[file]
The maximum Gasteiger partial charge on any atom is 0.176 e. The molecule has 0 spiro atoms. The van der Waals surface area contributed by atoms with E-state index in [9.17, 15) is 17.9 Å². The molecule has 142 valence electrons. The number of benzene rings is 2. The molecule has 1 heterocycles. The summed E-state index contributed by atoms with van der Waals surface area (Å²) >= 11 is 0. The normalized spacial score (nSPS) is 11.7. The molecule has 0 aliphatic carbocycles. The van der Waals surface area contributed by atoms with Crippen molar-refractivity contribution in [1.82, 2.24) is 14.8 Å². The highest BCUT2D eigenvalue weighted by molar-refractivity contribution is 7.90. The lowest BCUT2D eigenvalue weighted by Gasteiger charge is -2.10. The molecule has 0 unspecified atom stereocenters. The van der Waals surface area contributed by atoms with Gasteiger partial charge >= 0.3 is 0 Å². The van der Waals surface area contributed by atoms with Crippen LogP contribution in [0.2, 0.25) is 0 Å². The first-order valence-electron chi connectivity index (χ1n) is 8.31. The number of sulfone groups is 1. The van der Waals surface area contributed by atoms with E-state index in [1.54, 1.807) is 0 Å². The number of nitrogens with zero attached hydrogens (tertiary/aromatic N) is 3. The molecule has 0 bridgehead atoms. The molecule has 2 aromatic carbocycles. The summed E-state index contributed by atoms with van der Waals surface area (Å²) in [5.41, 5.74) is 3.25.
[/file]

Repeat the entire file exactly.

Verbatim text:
The maximum Gasteiger partial charge on any atom is 0.176 e. The molecule has 0 spiro atoms. The van der Waals surface area contributed by atoms with E-state index in [9.17, 15) is 17.9 Å². The molecule has 142 valence electrons. The number of benzene rings is 2. The molecule has 1 heterocycles. The summed E-state index contributed by atoms with van der Waals surface area (Å²) >= 11 is 0. The normalized spacial score (nSPS) is 11.7. The molecule has 0 aliphatic carbocycles. The van der Waals surface area contributed by atoms with Crippen molar-refractivity contribution in [1.82, 2.24) is 14.8 Å². The highest BCUT2D eigenvalue weighted by molar-refractivity contribution is 7.90. The lowest BCUT2D eigenvalue weighted by Gasteiger charge is -2.10. The molecule has 0 unspecified atom stereocenters. The van der Waals surface area contributed by atoms with Gasteiger partial charge >= 0.3 is 0 Å². The van der Waals surface area contributed by atoms with Crippen LogP contribution in [0.2, 0.25) is 0 Å². The first-order valence-electron chi connectivity index (χ1n) is 8.31. The number of sulfone groups is 1. The van der Waals surface area contributed by atoms with E-state index in [1.54, 1.807) is 0 Å². The number of nitrogens with zero attached hydrogens (tertiary/aromatic N) is 3. The molecule has 0 bridgehead atoms. The molecule has 2 aromatic carbocycles. The summed E-state index contributed by atoms with van der Waals surface area (Å²) in [5.41, 5.74) is 3.25.